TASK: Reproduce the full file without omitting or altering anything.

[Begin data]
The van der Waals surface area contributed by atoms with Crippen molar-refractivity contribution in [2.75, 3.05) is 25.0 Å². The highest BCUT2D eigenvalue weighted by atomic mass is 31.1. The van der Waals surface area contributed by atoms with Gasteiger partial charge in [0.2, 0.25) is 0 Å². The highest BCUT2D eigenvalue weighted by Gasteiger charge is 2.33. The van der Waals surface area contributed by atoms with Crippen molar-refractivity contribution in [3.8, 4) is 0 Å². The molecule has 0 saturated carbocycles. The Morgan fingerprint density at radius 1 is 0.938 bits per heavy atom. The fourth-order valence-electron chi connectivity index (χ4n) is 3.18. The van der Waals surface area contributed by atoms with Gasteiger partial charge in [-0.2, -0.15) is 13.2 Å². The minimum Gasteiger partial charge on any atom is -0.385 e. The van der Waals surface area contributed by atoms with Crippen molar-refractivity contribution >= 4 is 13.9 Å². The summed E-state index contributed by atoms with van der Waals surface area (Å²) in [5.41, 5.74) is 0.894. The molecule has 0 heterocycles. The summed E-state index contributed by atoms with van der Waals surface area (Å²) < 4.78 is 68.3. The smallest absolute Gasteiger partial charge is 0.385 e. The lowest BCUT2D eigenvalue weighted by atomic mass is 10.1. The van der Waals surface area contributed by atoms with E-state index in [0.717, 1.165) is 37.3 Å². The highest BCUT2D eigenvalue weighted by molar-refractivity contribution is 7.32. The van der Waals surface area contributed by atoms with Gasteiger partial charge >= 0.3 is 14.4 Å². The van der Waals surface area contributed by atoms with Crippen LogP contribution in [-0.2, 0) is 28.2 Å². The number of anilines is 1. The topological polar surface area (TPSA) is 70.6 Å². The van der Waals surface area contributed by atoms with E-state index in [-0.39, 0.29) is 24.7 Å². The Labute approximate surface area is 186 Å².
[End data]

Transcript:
The van der Waals surface area contributed by atoms with Crippen molar-refractivity contribution in [2.75, 3.05) is 25.0 Å². The highest BCUT2D eigenvalue weighted by atomic mass is 31.1. The van der Waals surface area contributed by atoms with Gasteiger partial charge in [0.2, 0.25) is 0 Å². The highest BCUT2D eigenvalue weighted by Gasteiger charge is 2.33. The van der Waals surface area contributed by atoms with Crippen molar-refractivity contribution in [3.8, 4) is 0 Å². The molecule has 0 saturated carbocycles. The Morgan fingerprint density at radius 1 is 0.938 bits per heavy atom. The fourth-order valence-electron chi connectivity index (χ4n) is 3.18. The van der Waals surface area contributed by atoms with Gasteiger partial charge in [-0.2, -0.15) is 13.2 Å². The minimum Gasteiger partial charge on any atom is -0.385 e. The van der Waals surface area contributed by atoms with Crippen molar-refractivity contribution >= 4 is 13.9 Å². The summed E-state index contributed by atoms with van der Waals surface area (Å²) in [5.41, 5.74) is 0.894. The molecule has 0 heterocycles. The summed E-state index contributed by atoms with van der Waals surface area (Å²) < 4.78 is 68.3. The smallest absolute Gasteiger partial charge is 0.385 e. The lowest BCUT2D eigenvalue weighted by atomic mass is 10.1. The van der Waals surface area contributed by atoms with E-state index in [0.717, 1.165) is 37.3 Å². The highest BCUT2D eigenvalue weighted by molar-refractivity contribution is 7.32. The van der Waals surface area contributed by atoms with Gasteiger partial charge >= 0.3 is 14.4 Å². The van der Waals surface area contributed by atoms with Crippen LogP contribution in [-0.2, 0) is 28.2 Å². The number of anilines is 1. The topological polar surface area (TPSA) is 70.6 Å². The van der Waals surface area contributed by atoms with E-state index in [-0.39, 0.29) is 24.7 Å². The Labute approximate surface area is 186 Å².